• $14523613

    salungso and salungki, villafuerte’s version of filipino toilet humor applied to ofws.

  • boybakal

    You’re funny….you talk of toilet humor while having dinner….you have sense of humor.

  • $3741640

    Some Filipinos do not know the the meaning of ” DO NOT CROSS…POLICE LINE “!

  • WeAry_Bat

    Yesterday, it was zoo humor… In news from China, a mother brought her son to the zoo to see the lion. The son sees the lion, the lion barks.

    It was a hairy breed of dog, haw haw haw…The comment forum erupted with glees from Filipino commentators. Fake lion, hahahaha.

    Aside from that, a breed of rodents in a snake cage, a few more mismatch and another dog in a wolf area. Hahaha…Those misplaced animals probably had a harder time sleeping than a pinoy with problems.

  • Danilo Mariano

    Do we have to think or analyze whether something is funny or inappropriate before we laugh? A genuine laugh is spontaneous. We laugh at the absurd. We laugh at a young toddler’s antics. We laugh at a hilarious joke, appropriate or otherwise.

    Do we need an laughter ratings board (as in MTRCB)? I can only say, in the face of life’s challenges, we should laugh more often.

  • ConnieLee90

    Discharge all you like and get high on your gas but please do not share the aroma !

  • resortman

    Humorous laughter is the only consolation of the poor hungry pinoys. The “masa” is helpless in the midst of scandals and controversies involving oligarchs they voted, Pinoys can just jest and laugh things out…a stomach full of gas is better than none..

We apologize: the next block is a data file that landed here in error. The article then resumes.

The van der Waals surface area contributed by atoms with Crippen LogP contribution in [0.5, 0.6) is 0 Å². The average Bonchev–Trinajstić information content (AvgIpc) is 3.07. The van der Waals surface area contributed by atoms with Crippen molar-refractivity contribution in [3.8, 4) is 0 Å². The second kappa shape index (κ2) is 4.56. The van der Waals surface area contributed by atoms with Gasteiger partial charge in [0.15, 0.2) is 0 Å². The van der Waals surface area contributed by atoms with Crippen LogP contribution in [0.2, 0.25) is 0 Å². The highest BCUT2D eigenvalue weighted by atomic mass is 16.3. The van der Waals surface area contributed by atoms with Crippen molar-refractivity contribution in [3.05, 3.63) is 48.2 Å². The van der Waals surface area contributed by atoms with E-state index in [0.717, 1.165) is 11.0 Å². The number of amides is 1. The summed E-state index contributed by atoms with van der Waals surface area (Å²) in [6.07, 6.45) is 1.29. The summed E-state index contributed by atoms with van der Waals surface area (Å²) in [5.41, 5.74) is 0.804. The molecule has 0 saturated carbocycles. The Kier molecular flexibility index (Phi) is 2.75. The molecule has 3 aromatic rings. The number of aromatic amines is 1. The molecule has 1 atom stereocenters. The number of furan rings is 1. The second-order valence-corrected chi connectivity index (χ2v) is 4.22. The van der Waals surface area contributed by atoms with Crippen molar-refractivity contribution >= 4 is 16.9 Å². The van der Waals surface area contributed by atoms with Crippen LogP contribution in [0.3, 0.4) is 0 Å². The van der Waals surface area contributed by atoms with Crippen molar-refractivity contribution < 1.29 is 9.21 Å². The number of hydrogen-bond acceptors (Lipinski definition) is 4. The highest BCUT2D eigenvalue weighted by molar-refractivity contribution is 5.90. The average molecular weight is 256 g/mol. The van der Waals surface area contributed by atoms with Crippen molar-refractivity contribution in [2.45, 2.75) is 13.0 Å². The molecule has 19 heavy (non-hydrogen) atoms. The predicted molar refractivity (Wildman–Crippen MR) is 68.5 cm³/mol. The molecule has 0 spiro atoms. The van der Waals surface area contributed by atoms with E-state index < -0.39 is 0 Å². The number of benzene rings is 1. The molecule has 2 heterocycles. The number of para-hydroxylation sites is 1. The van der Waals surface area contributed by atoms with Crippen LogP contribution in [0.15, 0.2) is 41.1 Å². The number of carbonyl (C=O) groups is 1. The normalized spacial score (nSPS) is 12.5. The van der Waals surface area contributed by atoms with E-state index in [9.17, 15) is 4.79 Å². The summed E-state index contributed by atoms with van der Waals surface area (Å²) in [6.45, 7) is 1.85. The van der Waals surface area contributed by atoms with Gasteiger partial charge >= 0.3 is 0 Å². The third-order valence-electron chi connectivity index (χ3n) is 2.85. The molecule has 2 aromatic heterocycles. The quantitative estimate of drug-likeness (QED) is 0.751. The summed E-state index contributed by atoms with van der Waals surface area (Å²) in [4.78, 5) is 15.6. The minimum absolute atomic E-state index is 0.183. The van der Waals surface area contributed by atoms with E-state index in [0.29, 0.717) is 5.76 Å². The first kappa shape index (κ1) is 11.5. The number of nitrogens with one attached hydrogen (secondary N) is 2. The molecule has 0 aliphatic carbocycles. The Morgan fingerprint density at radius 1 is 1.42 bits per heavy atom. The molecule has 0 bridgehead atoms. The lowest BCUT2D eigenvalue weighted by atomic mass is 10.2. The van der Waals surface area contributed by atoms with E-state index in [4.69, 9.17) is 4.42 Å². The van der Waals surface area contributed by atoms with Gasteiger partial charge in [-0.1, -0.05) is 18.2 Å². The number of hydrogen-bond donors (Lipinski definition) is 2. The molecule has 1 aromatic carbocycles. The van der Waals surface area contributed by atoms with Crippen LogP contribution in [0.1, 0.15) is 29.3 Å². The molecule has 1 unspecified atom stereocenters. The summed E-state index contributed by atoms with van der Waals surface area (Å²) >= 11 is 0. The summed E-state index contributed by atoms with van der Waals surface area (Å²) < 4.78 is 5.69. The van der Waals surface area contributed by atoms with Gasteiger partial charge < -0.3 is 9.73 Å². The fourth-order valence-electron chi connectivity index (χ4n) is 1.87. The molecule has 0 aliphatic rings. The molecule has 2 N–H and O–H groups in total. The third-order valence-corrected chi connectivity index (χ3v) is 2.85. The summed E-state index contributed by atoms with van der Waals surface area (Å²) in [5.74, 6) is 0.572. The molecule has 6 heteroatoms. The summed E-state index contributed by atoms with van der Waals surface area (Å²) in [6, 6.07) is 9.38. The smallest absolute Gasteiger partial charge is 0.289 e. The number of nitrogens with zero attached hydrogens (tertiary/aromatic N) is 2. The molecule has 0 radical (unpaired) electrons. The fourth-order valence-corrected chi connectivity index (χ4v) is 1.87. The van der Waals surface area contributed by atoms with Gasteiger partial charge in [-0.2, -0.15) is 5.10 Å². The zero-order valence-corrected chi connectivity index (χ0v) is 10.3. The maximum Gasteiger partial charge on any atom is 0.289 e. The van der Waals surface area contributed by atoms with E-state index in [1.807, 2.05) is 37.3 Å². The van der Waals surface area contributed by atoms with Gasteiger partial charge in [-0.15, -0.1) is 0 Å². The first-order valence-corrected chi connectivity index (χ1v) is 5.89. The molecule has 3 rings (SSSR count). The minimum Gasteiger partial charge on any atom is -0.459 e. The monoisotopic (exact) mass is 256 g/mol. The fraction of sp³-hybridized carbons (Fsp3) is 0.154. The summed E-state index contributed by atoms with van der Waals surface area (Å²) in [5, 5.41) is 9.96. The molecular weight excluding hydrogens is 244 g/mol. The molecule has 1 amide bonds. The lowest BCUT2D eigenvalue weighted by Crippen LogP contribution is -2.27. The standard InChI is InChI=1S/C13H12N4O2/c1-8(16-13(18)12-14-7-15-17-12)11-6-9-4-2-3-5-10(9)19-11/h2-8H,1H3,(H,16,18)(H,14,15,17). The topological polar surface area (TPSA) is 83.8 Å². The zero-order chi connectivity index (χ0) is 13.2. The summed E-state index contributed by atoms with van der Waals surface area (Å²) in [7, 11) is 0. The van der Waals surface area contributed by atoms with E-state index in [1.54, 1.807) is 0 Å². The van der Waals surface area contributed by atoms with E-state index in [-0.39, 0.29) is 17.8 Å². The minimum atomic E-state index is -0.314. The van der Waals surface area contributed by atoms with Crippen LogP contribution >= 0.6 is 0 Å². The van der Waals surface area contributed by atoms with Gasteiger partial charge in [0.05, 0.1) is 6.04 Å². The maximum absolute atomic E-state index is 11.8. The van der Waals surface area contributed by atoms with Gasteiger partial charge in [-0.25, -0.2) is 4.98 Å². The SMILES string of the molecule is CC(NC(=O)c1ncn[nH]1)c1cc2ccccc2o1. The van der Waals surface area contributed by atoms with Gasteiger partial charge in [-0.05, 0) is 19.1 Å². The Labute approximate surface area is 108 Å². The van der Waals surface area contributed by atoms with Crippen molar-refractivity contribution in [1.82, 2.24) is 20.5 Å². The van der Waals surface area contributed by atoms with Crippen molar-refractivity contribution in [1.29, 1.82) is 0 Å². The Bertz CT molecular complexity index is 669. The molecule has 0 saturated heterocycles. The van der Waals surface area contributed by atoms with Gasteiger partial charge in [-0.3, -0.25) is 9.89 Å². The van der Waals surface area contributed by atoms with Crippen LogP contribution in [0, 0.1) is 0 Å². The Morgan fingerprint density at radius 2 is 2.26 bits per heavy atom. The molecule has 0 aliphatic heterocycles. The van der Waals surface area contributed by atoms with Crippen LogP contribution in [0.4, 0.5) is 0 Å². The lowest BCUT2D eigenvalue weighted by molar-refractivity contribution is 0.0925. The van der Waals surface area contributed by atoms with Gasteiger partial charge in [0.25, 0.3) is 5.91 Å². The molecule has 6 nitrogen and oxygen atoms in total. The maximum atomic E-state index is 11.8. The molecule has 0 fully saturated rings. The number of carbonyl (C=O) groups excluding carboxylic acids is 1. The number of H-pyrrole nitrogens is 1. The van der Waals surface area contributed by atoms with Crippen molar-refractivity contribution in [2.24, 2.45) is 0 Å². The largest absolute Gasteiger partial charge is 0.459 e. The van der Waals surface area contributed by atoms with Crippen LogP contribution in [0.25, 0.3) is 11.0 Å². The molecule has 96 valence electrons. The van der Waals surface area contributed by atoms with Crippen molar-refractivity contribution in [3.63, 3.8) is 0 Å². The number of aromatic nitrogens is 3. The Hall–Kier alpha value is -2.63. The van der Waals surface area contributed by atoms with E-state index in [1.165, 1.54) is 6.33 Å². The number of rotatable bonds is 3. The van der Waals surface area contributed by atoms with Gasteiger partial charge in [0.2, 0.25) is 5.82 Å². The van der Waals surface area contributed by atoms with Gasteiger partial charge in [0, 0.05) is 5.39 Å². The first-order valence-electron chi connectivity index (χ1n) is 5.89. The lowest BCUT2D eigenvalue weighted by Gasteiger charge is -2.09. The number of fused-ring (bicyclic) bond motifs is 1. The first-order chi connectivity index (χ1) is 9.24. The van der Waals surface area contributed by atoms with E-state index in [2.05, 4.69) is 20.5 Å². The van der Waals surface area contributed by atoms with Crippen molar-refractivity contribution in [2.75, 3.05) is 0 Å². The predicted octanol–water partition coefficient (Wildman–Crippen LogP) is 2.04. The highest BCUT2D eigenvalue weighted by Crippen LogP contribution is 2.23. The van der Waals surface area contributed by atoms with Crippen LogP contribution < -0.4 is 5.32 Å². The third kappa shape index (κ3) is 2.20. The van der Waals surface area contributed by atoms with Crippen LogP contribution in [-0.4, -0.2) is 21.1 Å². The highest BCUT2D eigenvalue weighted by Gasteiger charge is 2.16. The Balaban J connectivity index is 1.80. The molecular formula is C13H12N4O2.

• boybakal

    Filipinos by nature are laughing people.
    Minor incident like wrong mistake, slip, there’s the laugh.
    Maybe because of hardship, the only way to combat is laugh.
    Filipinos can inject humor too even corny as we are mababaw ang kaligayahan.

    Maybe our location near the equator where sun is always hot sweat our toxic in our body.
    Been also to Europe where people are serious looking, never heard that somebody laugh or group laughing….most are always in the move walk, walk and walk.
    Maybe because it is always cold that instead of laugh, walk to have energy burn.
    In the States, Americans are fond of joke, inject wit and humor on what they say.
    They are laughing people too but not much unlike filipinos.

    Whenever you are in a restaurant in the States and you heard group laughing, for sure they were filipinos.
    You can hear their laughter every now and then.
    Americans too are puzzled why we filipinos always laugh.

    Maybe it is in our genes too.
    Filipinos are funny ugly looking creatures. No need to inject joke, just look at them and you will laugh.
    Just like my friend said….Pare yon chick tinawanan ako, Pare, noong una kitang makita, natawa ako sa mukha mo.

    • Ulipur


      “Do you know that the State Bird of West Virginia is the HOUSEFLY?

      Read inside a toilet in one resto in Ohio.

  • boybakal

    Most toilet humor ay ginagawa ng mga bakla gaya ni Vice Ganda, garapal.